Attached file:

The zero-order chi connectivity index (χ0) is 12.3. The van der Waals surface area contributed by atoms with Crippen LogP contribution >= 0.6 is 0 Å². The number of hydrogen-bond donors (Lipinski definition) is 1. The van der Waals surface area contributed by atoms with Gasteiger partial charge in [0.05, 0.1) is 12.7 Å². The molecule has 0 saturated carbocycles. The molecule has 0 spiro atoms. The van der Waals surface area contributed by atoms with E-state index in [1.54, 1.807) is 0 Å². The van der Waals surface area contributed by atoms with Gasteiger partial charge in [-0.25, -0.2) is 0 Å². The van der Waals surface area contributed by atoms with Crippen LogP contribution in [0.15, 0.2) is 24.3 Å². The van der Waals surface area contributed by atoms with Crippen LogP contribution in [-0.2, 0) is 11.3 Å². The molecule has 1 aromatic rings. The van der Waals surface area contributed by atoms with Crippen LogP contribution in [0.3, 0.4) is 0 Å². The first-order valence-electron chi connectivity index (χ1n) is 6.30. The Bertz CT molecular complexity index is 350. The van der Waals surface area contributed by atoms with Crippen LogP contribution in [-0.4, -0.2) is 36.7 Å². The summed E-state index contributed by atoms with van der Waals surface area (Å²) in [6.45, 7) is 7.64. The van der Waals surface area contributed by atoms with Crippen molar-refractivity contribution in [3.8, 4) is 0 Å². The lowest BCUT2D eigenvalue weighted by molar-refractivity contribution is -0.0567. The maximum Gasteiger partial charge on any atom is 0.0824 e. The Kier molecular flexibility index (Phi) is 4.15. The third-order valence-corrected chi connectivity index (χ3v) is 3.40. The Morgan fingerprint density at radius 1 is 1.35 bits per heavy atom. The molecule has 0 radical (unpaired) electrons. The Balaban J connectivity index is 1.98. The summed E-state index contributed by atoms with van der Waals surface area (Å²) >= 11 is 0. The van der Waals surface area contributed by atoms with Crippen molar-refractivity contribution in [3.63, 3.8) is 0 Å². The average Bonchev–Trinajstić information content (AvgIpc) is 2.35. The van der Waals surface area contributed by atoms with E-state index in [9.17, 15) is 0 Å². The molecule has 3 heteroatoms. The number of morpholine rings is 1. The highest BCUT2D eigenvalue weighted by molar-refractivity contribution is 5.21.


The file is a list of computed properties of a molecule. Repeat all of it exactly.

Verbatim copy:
The zero-order chi connectivity index (χ0) is 12.3. The van der Waals surface area contributed by atoms with Crippen LogP contribution >= 0.6 is 0 Å². The number of hydrogen-bond donors (Lipinski definition) is 1. The van der Waals surface area contributed by atoms with Gasteiger partial charge in [0.05, 0.1) is 12.7 Å². The molecule has 0 saturated carbocycles. The molecule has 0 spiro atoms. The van der Waals surface area contributed by atoms with E-state index in [1.54, 1.807) is 0 Å². The van der Waals surface area contributed by atoms with Gasteiger partial charge in [-0.25, -0.2) is 0 Å². The van der Waals surface area contributed by atoms with Crippen LogP contribution in [0.15, 0.2) is 24.3 Å². The van der Waals surface area contributed by atoms with Crippen LogP contribution in [-0.2, 0) is 11.3 Å². The molecule has 1 aromatic rings. The van der Waals surface area contributed by atoms with Crippen LogP contribution in [0.3, 0.4) is 0 Å². The first-order valence-electron chi connectivity index (χ1n) is 6.30. The Bertz CT molecular complexity index is 350. The van der Waals surface area contributed by atoms with Crippen LogP contribution in [-0.4, -0.2) is 36.7 Å². The summed E-state index contributed by atoms with van der Waals surface area (Å²) in [6.45, 7) is 7.64. The van der Waals surface area contributed by atoms with Crippen molar-refractivity contribution in [3.8, 4) is 0 Å². The lowest BCUT2D eigenvalue weighted by molar-refractivity contribution is -0.0567. The maximum Gasteiger partial charge on any atom is 0.0824 e. The Kier molecular flexibility index (Phi) is 4.15. The third-order valence-corrected chi connectivity index (χ3v) is 3.40. The Morgan fingerprint density at radius 1 is 1.35 bits per heavy atom. The molecule has 0 radical (unpaired) electrons. The Balaban J connectivity index is 1.98. The summed E-state index contributed by atoms with van der Waals surface area (Å²) >= 11 is 0. The van der Waals surface area contributed by atoms with Crippen molar-refractivity contribution in [3.63, 3.8) is 0 Å². The average Bonchev–Trinajstić information content (AvgIpc) is 2.35. The van der Waals surface area contributed by atoms with E-state index in [9.17, 15) is 0 Å². The molecule has 3 heteroatoms. The number of morpholine rings is 1. The highest BCUT2D eigenvalue weighted by molar-refractivity contribution is 5.21.